These include nausea, vomiting, headaches, profuse sweating, facial flushing, dizziness, and chest pain. These side effects are designed to deter individuals from drinking.

However, Antabuse can also produce side effects that are not a result of drinking alcohol but occur as your body becomes accustomed to the medication.

These include drowsiness, headaches, acne, and a metallic taste in the mouth. If these symptoms are particularly bothersome or do not resolve after the first two weeks of use, consult your doctor.

In comparison, Naltrexone is generally well tolerated. However, it may produce similar effects to Antabuse to a more mild degree.

If you consume alcohol While taking Naltrexone and experience trouble breathing, seizures, or chest pain, seek medical attention immediately.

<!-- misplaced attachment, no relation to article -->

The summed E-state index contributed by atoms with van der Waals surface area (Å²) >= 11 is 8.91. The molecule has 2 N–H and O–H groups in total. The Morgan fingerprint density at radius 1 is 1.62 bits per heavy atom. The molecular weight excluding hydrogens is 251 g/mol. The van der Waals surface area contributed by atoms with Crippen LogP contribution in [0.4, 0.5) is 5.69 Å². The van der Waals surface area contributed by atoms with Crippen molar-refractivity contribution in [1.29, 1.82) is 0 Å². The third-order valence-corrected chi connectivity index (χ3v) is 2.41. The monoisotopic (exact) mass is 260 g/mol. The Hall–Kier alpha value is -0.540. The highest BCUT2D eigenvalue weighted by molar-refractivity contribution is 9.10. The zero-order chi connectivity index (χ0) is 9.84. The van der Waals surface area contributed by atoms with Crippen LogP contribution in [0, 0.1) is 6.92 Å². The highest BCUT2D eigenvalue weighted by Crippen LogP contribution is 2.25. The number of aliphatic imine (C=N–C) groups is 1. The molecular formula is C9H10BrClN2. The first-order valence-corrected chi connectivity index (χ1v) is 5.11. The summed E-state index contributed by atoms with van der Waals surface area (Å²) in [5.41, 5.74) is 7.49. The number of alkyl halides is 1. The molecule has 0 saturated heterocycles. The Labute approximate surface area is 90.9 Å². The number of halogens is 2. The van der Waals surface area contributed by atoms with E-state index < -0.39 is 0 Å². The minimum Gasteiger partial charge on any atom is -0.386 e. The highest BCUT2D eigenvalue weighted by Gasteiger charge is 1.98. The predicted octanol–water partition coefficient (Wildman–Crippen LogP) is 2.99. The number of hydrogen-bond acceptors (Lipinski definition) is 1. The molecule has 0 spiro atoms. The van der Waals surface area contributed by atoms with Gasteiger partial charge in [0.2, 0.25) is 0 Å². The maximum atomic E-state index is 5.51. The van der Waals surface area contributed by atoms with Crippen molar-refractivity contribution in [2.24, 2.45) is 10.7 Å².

Patient Adherence and Compliance

Treatment with Antabuse requires strict adherence. Patients must completely abstain from alcohol to avoid a severe or dangerous reaction.

It is best suited to patients who are motivated to achieve complete sobriety.

Those with impaired judgment, impulsive tendencies, an urge to relapse, or limited self-control, may not be suitable candidates for antabuse therapy.

On the other hand, Naltrexone does not necessarily require complete abstinence from alcohol.

Patients can still safely drink alcohol while using the medication, but will not experience the rewarding effects.

The medication can be taken as needed (such as during periods of increased cravings). These factors may improve patient adherence to the medication.


Antabuse and Naltrexone are both widely available and can be prescribed by most physicians.

Antabuse patients will be monitored more closely and regularly to ensure they are complying with the medication instructions.

Naltrexone does not require regular monitoring and check-ins with a doctor. This may make it a more convenient option for some individuals.


The cost of both medications varies depending on factors like insurance coverage, location, and specific pharmacy pricing.